No-go for aid workers in Central Darfur temporary: state Minister | February 22, 2016 | TUR / KHARTOUM
[Khartoum has imposed a humanitarian blockade on Jebel Marra for more than five years—ER]
Many have already died. Radio Dabanga reports, for example, a grim vignette of the human destruction that is already pervasive in Jebel Marra: “At least 32 children die of exhaustion in Darfur’s Jebel Marra” (January 28, 2016 | Jebel Marra). The figure of 500,000 dead is surely rising rapidly, and the victims are overwhelmingly from the non-Arab or African tribal populations of Darfur; presently the Fur of Jebel Marra are the primary victims (the Fur are the largest ethnic group in all of Darfur). Unless Khartoum halts its present brutal, indiscriminate military campaign—targeting both rebel forces and civilians with equal savagery—and unless humanitarian access is granted, tens of thousands of people will die. The upcoming rainy season, during which planting occurs, will be a disaster, making people even more dependent on the humanitarian assistance currently denied by Khartoum.
This is the Khartoum regime’s “end game” for Darfur, and smelling victory, it will take far more than the lonely voices of UN humanitarian officials, equivocal statements from the U.S., and indifference from the EU and African Union. Nothing more potent, however, is in evidence.
APPENDIX A:  Earlier reports on the Jebel Marra assault and humanitarian crisis (see )
Major offensive on Darfur’s Jebel Marra ongoing | January 17, 2016 | JEBEL MARRA
Darfur: Jebel Marra villagers flee to mountain top | January 18, 2016 | NIERTETI / JEBEL MARRA
Darfur: Jebel Marra bombs lead to more casualties, displaced | January 19, 2016 | (EAST) JEBEL MARRA / NIERTETI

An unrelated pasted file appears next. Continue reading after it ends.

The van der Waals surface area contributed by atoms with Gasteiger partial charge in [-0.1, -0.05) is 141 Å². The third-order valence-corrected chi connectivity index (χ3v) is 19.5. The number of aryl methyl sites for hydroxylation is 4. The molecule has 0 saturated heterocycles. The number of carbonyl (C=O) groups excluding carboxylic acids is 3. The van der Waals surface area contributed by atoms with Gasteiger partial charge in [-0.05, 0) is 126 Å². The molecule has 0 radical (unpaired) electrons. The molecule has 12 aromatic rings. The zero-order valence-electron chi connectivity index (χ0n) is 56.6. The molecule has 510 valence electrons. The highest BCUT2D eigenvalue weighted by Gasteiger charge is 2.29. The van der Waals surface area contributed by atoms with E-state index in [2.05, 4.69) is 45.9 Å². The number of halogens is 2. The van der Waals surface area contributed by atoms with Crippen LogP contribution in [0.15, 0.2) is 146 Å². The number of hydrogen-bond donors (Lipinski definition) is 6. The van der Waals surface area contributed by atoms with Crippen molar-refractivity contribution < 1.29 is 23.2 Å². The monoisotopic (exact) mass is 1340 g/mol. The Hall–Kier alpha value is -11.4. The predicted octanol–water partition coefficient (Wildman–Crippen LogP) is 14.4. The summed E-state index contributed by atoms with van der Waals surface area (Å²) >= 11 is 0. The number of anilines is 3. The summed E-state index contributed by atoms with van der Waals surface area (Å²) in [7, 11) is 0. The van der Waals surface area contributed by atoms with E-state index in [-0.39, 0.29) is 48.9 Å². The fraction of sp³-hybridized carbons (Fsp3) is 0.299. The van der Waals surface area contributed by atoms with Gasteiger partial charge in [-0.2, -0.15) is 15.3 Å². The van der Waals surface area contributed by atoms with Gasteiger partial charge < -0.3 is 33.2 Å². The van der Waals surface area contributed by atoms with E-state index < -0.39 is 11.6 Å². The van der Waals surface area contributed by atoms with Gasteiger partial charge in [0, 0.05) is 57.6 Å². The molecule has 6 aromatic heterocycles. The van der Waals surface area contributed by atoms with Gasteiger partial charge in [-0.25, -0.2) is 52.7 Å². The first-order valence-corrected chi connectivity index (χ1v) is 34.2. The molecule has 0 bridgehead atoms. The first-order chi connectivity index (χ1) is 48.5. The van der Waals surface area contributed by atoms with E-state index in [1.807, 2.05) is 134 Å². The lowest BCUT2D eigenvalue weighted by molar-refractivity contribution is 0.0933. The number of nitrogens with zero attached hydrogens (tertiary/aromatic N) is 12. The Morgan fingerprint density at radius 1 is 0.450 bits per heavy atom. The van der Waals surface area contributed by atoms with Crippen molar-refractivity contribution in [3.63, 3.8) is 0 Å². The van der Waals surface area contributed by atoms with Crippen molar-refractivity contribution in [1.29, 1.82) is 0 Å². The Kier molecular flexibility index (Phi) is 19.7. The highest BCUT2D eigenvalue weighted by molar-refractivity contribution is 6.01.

Displaced attacked inside Darfur’s camps | January 19, 2016 | NIERTETI / KABKABIYA
Darfur: Militia attacks, burned villages in Jebel Marra offensive | January 22, 2016 | JEBEL MARRA / NIERTETI / KASS
Children starve high in Darfur’s Jebel Marra | February 5, 2016 | JEBEL MARRA / NIERTETI / TUR
Militiamen attack Jebel Marra markets | February 17, 2016 | EAST JEBEL MARRA
‘Sudan air raids target displaced, block trade in Jebel Marra’ | February 10, 2016 | GOLO / MALAM / TAWILA / KASS / NIERTETI
Three Darfur children killed in Jebel Marra attack | February 3, 2016 | SORTONY / NIERTETI
Darfur: Strafing continues in Jebel Marra war zone | January 24, 2016 | JEBEL MARRA
Darfur’s Jebel Marra ‘secured by army forces’, attacks continue | February 8, 2016 | KHARTOUM / JEBEL MARRA
Dali village in North Darfur attacked again | February 8, 2016 | TAWILA
Attacks continue in Darfur’s Jebel Marra | February 7, 2016 | JEBEL MARRA / TAWILA
‘Tens of thousands trapped in Darfur’s Jebel Marra’ | February 11, 2016 | GOLO / LONDON
Jebel Marra displaced gather in Tur, Nierteti | February 16, 2016 | TAWILA / NIERTETI
Jebel Marra: Villagers flee to North, Central Darfur towns | January 28, 2016 | NIERTETI / GULDO / TAWILA
Bombing, shelling in Darfur’s Jebel Marra continues | January 27, 2016 | NIERTETI / GOLO / TAWILA
Children killed in bombardment on Jebel Marra, Darfur | January 26, 2016 | GOLO / TAWILA
Bombing kills baby, influx of displaced into Darfur towns | February 12, 20o6 | GOLO / TAWILA
Three gang-raped near Tabit in North Darfur | January 25, 2016 | TABIT
Six women raped in Darfur’s Shangil Tobaya | February 12, 2016 | SHANGIL TOBAYA
Two women shot, two more raped in Darfur | February 2, 2016 | JEBEL MARRA / TAWILA
Two raped for hours in North Darfur | February 17, 2016 | TAWILA
Eric Reeves, a professor at Smith College, has published extensively on Sudan, nationally and internationally, for the past seventeen years. He is author of Compromising with Evil: An archival history of greater Sudan, 2007 – 2012